6 1. Various Ways of Representing Surfaces and Examples

Figure 1.5. Two ways of gluing ends together.

and gluing together two opposite edges. How are we to represent such

a surface by an equation?

One possibility is to add an auxiliary inequality—for example,

one particular bounded cylinder is given as the solution set of

x2

+

y2

=

R2, z2

≤ 1.

This method solves the problem in some cases, but not all. Consider

the second description of a cylinder given above, in which we take

a band of paper and glue together the two ends—now look at what

happens if we twist the band halfway around before gluing the ends

together! The result is the famous M¨ obius band (or M¨ obius strip),

shown in Figure 1.5. Its most surprising property is that it only has

one side: an insect which crawls once around the band will find itself

at the same place, but on the opposite side of the surface.

Now any surface which is given by an equation F (x, y, z) = 0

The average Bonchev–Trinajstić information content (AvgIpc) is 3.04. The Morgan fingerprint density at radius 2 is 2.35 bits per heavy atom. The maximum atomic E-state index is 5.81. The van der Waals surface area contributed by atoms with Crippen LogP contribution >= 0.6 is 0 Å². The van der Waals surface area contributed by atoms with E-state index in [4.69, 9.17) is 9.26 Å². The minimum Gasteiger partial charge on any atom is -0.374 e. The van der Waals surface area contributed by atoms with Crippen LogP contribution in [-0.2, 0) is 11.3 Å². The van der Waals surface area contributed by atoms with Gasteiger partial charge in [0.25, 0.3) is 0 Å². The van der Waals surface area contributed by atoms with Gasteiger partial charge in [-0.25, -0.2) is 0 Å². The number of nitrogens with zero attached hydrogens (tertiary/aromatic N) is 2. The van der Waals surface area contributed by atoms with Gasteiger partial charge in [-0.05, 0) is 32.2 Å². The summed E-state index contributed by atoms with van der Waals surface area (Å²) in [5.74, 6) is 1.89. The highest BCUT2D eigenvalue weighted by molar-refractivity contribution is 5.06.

(with or without inequalities) and which does not contain any critical

points must have two sides—the function F is positive on one side

and negative on the other. It follows that the M¨ obius strip cannot

be represented as the solution set of a ‘nice’ equation in the sense

discussed above.

A related counterintuitive property of the M¨ obius strip has to do

with closed curves. In the plane, any closed curve divides the plane

into two

regions2—on

the M¨ obius strip, though, we can draw closed

curves which have no “inside” or “outside”. Consider the curve which

divides the strip in half, so to speak, running halfway between the free

2This

if the Jordan Curve Theorem, which we will state and prove rigorously in

Lectures 34 and 35. It is not as easy as one might first think!